Tuesday October 9, 2012

I’m mixing things up this week with a Tuesday blog. (And no, this does not mean bad news from the farm!)   I spent a couple different days at the farm this past week that weren’t Sunday, so I’m playing catch up.  I wrangled about 40 elementary kids for a tour on Thursday, and spent a good part of yesterday visiting some of my favorite horses all by myself.   Both days were immensely satisfying.

I am sure you have heard the saying, “it’s like herding cats.”  That saying should be amended to, “it’s like herding small children!”  The kids were kindergarten through sixth graders, from one of the elementary schools in Frankfort.  I will say this:  these were some terrific kids.  I told them no screaming or running, they didn’t scream or run.  I told them to take turns, they took turns.  In fact, I have had many groups of adults who were worse listeners than these kids. 

Watching the horses watch 40 kids is hilarious in itself.  We started with Sarava, who was in his stall in the big barn.  Now, Sarava is still settling in, but at this point he seems like a genuinely nice stallion.  I opened his stall door and put the lead on him so the kids could meet him.  He was deeply intrigued–for about 5 carrots.  Then he backed up, turned around and let us know he was done.  On the other hand, Afternoon Deelites would have stood all day, although he passed on the patting, thank you very much. No touching His Highness, I guess.  Clever always loves kids and Ogygian trotted over from his shed, because kids are probably his favorite visitors. I brought Silver Charm out of his paddock and he was more than happy to be surrounded by kids.  For some reason, Dan has always loved to squinch his nose in little kids’ hair, which always gets the giggles going.  Special Ring’s lip trick was a huge hit, too–over and over and over!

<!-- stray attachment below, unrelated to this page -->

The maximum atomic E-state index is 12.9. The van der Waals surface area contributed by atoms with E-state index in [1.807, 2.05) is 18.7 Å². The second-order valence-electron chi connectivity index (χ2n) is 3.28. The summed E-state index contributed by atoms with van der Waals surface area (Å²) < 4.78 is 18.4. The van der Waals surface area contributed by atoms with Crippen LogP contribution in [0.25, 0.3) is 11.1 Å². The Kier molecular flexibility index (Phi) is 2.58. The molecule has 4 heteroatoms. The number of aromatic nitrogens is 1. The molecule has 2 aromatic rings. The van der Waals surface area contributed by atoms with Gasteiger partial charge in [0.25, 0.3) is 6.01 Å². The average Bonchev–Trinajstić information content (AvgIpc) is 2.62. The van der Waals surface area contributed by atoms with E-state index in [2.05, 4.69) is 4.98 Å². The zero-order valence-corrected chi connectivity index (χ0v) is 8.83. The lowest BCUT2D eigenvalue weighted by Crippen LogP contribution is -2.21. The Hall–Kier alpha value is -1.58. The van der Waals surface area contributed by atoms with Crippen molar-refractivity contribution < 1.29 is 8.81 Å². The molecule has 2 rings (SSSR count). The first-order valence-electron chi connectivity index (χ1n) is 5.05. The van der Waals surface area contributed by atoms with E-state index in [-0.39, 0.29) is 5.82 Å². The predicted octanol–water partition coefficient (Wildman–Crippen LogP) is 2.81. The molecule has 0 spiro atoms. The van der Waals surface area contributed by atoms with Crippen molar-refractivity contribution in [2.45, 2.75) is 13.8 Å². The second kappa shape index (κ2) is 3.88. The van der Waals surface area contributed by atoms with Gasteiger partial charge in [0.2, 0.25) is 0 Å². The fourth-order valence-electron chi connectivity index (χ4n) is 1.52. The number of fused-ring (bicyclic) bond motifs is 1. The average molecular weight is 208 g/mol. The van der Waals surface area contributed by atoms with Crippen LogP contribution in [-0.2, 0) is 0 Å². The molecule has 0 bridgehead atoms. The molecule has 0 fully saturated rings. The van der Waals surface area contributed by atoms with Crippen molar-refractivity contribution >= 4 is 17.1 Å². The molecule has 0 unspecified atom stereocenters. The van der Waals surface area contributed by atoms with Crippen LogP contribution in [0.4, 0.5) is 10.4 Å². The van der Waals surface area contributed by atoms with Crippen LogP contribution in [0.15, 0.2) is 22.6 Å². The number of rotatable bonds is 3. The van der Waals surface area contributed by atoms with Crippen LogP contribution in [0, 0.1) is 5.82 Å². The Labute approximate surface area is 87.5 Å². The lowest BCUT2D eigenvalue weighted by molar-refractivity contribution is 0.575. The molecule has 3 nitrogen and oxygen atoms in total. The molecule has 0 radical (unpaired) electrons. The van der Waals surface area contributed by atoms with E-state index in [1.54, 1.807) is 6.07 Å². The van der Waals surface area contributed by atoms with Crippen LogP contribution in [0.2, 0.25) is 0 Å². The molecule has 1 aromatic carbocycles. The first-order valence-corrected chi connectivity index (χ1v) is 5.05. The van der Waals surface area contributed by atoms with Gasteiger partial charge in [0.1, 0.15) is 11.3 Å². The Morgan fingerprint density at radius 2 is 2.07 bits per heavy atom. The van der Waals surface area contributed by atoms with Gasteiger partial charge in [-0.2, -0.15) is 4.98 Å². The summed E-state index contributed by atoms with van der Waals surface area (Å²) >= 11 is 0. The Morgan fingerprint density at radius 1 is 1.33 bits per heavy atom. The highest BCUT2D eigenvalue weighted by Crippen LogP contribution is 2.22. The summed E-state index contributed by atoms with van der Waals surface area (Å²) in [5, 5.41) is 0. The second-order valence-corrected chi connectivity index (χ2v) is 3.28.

But then there was Marquetry.  I’m telling you, if I didn’t love him before…let’s just say he is some kind of horse.  As soon as our herd of cat, I mean kids, turned his way, he threw up his head and came at a dead run from the far side of his paddock, neighing the entire way.  Marq then hung his head over the fence, closed his eyes and let 40 pairs of little hands reach over, under and through the fence to pat him, pretty much all at the same time.  If you ever have doubts about how much an animal understands, you would only have had to see Marq with those kids to know that horses are so much smarter than we are.  In a world where kindness often seems to be in short supply, Marq has plenty to share. 

Yesterday was a non-work day for me, so Marley and I decided to visit some of our newer horses, as well as some of the residents over at Merefield, our annex farm.  (Well, Marley mostly wanted to see her dog pals Shane, John Wayne, Betty and Reggie. And she wanted to see her Aunt Bea!)  I wanted to spend some time brushing Wallenda, which I did.   Sleek summer coats are gone—the horses look to be about halfway to their thick winter coats.  Wallenda looks like sheared black velvet, if you overlook the dirt, that is! But the sun-bleached look is gone, and it’s especially noticeable on the dark horses like Wallenda or Kiri’s Clown.  In one of the paddocks at the annex, I watched bright red Early Pioneer, black Fabulous Strike and white Judge’s Case running across the bright green field.  It was beautiful, albeit too quick for me to think to grab my phone and take video.